How to Eat Fondue Like a Local
June 26, 2017
After spending a day turning curves on fresh powder in the snow-covered Alps, gathering with friends around a bubbling pot of fondue while sipping a glass of delicious white wine around a roaring fireplace is the ultimate après ski. Fondue is a favourite alpine dish for many skiers.
After all, who doesn’t like cheese? But, eating fondue can be a messy experience if you don’t follow the rules so we’ve put together a guide to help you eat fondue like a real local.
The Brief History of Fondue
Most Brits think that fondue is French. And the French will tell you it is, too. But, there is a longstanding debate over who invented fondue.
Was it the French or the Swiss?
The first mention of fondue dates back to Homer’s Iliad around 800 BC where there was a mention of a mixture of goat’s cheese, wine, and flour.
It wasn’t until the late 17th century when a more modern version of fondue, made from cheese and wine, appeared in a Swiss cookbook.
The modern version of fondue – the one you cook over an open flame – dates back to the late 1800s in the French Rhone-Alpes region. In 1930, the Swiss Cheese Union declared fondue to be the national dish of Switzerland.
Despite fondue’s mysterious origins, it’s a very popular dish in both the Alps region of France and Switzerland. They even serve it in Courmayeur in Italy (which used to be part of the old Savoie).
Types of Fondue
There are two different types of fondue depending where you are in the Alps region.
Swiss style fondue uses either Gruyere or Emmenthal cheese while French style fondue uses either French Emmenthal or Comte cheeses.
The cheeses might be slightly different, but the recipe is essentially the same – just add cheese, white wine, some spices, and a little flour. And voila! You now have delicious fondue to dip your baguette into while sipping a glass of chilled white wine.
Tips on How to Eat Fondue
Locals love their fondue. Despite just being a casual meal of melted cheese and wine, fondue has a surprising number of rules. And you certainly don’t want to insult the locals by eating fondue the wrong way!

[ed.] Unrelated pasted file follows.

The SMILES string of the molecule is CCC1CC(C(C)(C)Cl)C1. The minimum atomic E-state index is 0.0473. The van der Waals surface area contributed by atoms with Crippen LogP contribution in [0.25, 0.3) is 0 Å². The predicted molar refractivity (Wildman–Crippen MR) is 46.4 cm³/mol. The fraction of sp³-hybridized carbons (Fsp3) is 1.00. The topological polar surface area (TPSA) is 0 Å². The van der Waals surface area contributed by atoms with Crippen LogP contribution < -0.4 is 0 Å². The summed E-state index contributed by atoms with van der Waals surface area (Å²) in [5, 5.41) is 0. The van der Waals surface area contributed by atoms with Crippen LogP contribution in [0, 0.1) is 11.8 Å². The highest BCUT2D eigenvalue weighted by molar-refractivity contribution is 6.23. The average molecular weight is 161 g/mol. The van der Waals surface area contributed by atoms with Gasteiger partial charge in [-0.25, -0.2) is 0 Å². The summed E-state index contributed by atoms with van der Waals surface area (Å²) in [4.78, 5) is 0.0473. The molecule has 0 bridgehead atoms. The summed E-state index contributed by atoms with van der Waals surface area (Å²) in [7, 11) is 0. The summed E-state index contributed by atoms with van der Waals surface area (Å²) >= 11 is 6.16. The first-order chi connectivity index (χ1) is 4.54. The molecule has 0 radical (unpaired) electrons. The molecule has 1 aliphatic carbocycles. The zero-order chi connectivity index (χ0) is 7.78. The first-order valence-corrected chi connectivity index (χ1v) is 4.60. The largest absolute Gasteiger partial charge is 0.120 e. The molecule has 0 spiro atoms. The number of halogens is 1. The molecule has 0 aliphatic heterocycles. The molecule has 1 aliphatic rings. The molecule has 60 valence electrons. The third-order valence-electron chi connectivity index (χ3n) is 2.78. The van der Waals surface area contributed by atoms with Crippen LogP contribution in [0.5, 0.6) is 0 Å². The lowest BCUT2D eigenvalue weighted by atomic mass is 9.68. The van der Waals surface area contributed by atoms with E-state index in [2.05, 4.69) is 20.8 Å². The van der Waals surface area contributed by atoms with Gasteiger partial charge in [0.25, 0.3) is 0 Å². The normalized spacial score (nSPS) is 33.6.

So, to help you fit in with the locals, here are our Top 5 “fondue’s and don’ts:”
- 1. Stir clockwise or in a figure-eight pattern to help keep the cheese homogenised all the way to the bottom of the pot.
- 2. Keep your plate and table clean by twirling the cheese around your bread before bringing it to your mouth.
- 3. No double-dipping (Eww!) and always make sure your bread is securely on your fork – losing it in the pot is definitely not the done thing and can lead to forfeits, depending on the company you are keeping.
- 4. Use the special fondue fork and make sure you remember which one is yours. To remove the bread from this oddly shaped fork, use your front teeth only. Your lips and your tongue should never touch the tines.
- 5. Sip only white wine, kirsh, or an herbal tisane with your fondue. Water, juice, or beer will cause the melted cheese to form a giant ball in your stomach. People do often add an extra shot or two of kirsh directly to the pot, particularly as you get towards the bottom.
A note from Amin: “I know locals consider it sacrilege but I personally prefer a medium bodied red with my cheese fondue. I also like having a simple green salad with it to give it the contrast in flavour as gherkins do with raclette. Most reputable restaurants should bring you a green salad.”
Our Favourite Places for Fondue in the Alps
Fondue can be found in almost every alpine restaurant in the French and Swiss alps.
We love the Alpenclub in Engelberg for great fondue. The restaurant has a separate room specifically for this speciality which is rustic and cosy and the food is hearty and delicious.
People come from near and far to eat just their fondue. The menu has several Swiss fondue varieties or you can even try the Chinese fondue with beef or chicken if you want to indulge in something a little different.
The Chetzeron restaurant in Crans Montana offers another scrumptious fondue variety worth trying. We recommend grabbing a table near the roaring fireplace or on the terrace for panoramic views of the mountains.
The fondue au Champagne is a company favourite. And, you can’t beat the wine list at Chetzeron! Fondue is a social meal so anywhere is great with the right group of people.
Amin’s personal favourite: “I think that the best spot in town is the Dent Blanche!”
If you prefer it the French way, how about La Chamade in Morzine for traditional food in a modern industrial styled setting. Cheese is their thing. So much so they have even a specialist cheese bar and of course great fondue. And of course the uber trendy spot is the Fondue Factory in Val d’Isere. A museum of skiing turned into a modern canteen style tables and cool ambience.
Ready to Tuck In?
Fondue, whether Swiss or French, is a delicious treat after a long day of skiing. You’ll find fondue on the menu in restaurants across the French and Swiss Alps. With these “fondue’s and don’ts” you’ll eat fondue like a pro.
If you’d like to experience some authentic fondue, as well as some fantastic skiing, why not contact us today to book your next winter holiday?